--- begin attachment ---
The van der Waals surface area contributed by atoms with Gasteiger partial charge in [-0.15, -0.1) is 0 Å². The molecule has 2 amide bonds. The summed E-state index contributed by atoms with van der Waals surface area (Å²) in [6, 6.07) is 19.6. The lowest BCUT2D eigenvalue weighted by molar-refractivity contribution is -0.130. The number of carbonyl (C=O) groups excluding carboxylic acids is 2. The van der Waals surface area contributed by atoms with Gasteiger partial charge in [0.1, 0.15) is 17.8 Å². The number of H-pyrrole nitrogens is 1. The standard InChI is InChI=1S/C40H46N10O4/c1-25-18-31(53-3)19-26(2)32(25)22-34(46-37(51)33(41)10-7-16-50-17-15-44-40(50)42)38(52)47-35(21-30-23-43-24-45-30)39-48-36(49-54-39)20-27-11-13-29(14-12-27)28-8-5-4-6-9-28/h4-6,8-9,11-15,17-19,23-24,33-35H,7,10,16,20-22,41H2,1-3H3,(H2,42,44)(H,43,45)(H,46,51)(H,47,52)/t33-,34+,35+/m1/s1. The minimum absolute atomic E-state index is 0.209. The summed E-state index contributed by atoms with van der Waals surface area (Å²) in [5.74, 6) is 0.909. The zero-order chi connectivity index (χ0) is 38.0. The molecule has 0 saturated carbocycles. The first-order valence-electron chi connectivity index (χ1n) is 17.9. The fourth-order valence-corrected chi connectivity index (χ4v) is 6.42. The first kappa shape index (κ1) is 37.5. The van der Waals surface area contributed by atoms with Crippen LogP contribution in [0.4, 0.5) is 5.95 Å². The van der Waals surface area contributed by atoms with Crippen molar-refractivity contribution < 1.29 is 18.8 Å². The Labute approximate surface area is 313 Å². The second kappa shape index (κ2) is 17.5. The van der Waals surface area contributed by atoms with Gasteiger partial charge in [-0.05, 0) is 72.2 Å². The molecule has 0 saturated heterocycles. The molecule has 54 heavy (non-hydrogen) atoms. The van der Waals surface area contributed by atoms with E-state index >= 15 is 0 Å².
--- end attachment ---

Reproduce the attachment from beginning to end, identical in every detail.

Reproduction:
The van der Waals surface area contributed by atoms with Gasteiger partial charge in [-0.15, -0.1) is 0 Å². The molecule has 2 amide bonds. The summed E-state index contributed by atoms with van der Waals surface area (Å²) in [6, 6.07) is 19.6. The lowest BCUT2D eigenvalue weighted by molar-refractivity contribution is -0.130. The number of carbonyl (C=O) groups excluding carboxylic acids is 2. The van der Waals surface area contributed by atoms with Gasteiger partial charge in [0.1, 0.15) is 17.8 Å². The number of H-pyrrole nitrogens is 1. The standard InChI is InChI=1S/C40H46N10O4/c1-25-18-31(53-3)19-26(2)32(25)22-34(46-37(51)33(41)10-7-16-50-17-15-44-40(50)42)38(52)47-35(21-30-23-43-24-45-30)39-48-36(49-54-39)20-27-11-13-29(14-12-27)28-8-5-4-6-9-28/h4-6,8-9,11-15,17-19,23-24,33-35H,7,10,16,20-22,41H2,1-3H3,(H2,42,44)(H,43,45)(H,46,51)(H,47,52)/t33-,34+,35+/m1/s1. The minimum absolute atomic E-state index is 0.209. The summed E-state index contributed by atoms with van der Waals surface area (Å²) in [5.74, 6) is 0.909. The zero-order chi connectivity index (χ0) is 38.0. The molecule has 0 saturated carbocycles. The first-order valence-electron chi connectivity index (χ1n) is 17.9. The fourth-order valence-corrected chi connectivity index (χ4v) is 6.42. The first kappa shape index (κ1) is 37.5. The van der Waals surface area contributed by atoms with Crippen LogP contribution in [0.4, 0.5) is 5.95 Å². The van der Waals surface area contributed by atoms with Crippen molar-refractivity contribution < 1.29 is 18.8 Å². The Labute approximate surface area is 313 Å². The second kappa shape index (κ2) is 17.5. The van der Waals surface area contributed by atoms with Gasteiger partial charge in [-0.05, 0) is 72.2 Å². The molecule has 0 saturated heterocycles. The molecule has 54 heavy (non-hydrogen) atoms. The van der Waals surface area contributed by atoms with E-state index >= 15 is 0 Å².